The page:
Pastner had another reason to feel celebratory Monday: his grandfather turned 102 years old that day.  A World War II veteran, Pastner says his Dad’s father still drives and exercises four days a week.  Perhaps knowing “the go-to man is the open man” is another secret to his longevity.


Hauser and Huff both proved their worthiness for ACC Player of the Year last month, the 6-8 Hauser with his ability to pick-and-pop or back down smaller defenders from the long post, and the 7-1 Huff showing his length and inside-outside game.  The pair combined to shoot 6-of- 8 from three against Tech; the rest of the Cavaliers went 2-for-10.

Huff was also a handful in his post-up defense of Moses Wright – the senior managed just 6-of-17 shooting against the ACC’s second leading shot blocker.  When Virginia has struggled this year, opposing “5” men have often had a field day.  Tech’s big men will have to be active in the alleys.

As Virginia clawed back from an 11-point second half deficit, Georgia Tech also had trouble containing the Cavaliers’ mover/blocker action in the halfcourt.  The sets usually revolve around Hauser and Huff as screeners, with the other three players continuously coming off flares and pindown screens.  That off-ball action in turn creates looks for Hauser and Huff.

Virginia’s offense is designed to wear opponents down – the Cavaliers rank last in the country in tempo – and their three-point shooting (6th NCAA, 39.8%) makes teams pay for trying to short-circuit that tempo by gambling for steals.  Part of what makes Virginia tricky is their top three-point shooters are their “3,” “4” and “5” men.  Can Georgia Tech have better discipline staying connected on that action Wednesday?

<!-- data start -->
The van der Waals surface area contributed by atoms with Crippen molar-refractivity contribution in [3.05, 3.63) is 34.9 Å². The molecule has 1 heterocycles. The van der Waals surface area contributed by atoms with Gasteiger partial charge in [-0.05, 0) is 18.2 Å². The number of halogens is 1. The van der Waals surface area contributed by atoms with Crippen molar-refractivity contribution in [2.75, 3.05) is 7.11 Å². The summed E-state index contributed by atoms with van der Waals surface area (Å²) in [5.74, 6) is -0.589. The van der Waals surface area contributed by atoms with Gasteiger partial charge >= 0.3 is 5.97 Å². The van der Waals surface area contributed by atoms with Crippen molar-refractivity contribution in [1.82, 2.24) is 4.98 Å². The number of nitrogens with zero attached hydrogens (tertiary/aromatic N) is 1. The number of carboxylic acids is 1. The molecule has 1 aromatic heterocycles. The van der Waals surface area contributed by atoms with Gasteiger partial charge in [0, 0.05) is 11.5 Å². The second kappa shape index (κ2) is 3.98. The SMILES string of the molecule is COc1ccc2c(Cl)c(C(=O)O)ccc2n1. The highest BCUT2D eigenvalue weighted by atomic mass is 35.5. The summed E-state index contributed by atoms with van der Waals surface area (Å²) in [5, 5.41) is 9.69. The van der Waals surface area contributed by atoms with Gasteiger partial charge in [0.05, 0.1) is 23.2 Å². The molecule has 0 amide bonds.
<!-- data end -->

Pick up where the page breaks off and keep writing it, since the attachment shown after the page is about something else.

Jose Alvarado had 20 points, eight assists and six steals in the Jackets’ first meeting against Virginia. (photo by Keith Lucas)


In the last 10 years, there have only been three times where an ACC player has finished with at least 20 points, eight assists and six steals in a game (conference or non-conference).

Jose Alvarado has two of them.

Former Yellow Jacket Iman Shumpert has the other.

Player                                   Date                      Opponent           Points / Assists / Steals

Iman Shumpert                 1/25/11                Virginia Tech      22 / 11 / 7

Jose Alvarado                    1/4/20                   N. Carolina          20 / 8 / 6

Jose Alvarado                    1/23/21                Virginia                 20 / 8 / 6


Alvarado will once again have to navigate Virginia’s cinderblock hedges and keep Tech’s offense moving sharply.  He also finished with 19 points, six rebounds, five assists, and six steals against Notre Dame.  The last time a Yellow Jacket hit all those marks in a game?  Shumpert versus Virginia Tech.


Bubba Parham often resembles a bowling pin with the way he takes charges and lets hard-driving ball handlers crash into him.  He collected another one Saturday in Georgia Tech’s win over Notre Dame.

It’s a more fitting comparison than you think.  The Snellville, Ga., native is an avid bowler who rolled a 276 a few weeks ago.


Now that we’re ready, we hope you are as well.  Join us for pregame coverage starting at 6:30 p.m. ET on the Georgia Tech Sports Network from Learfield IMG College.  See you at McCamish.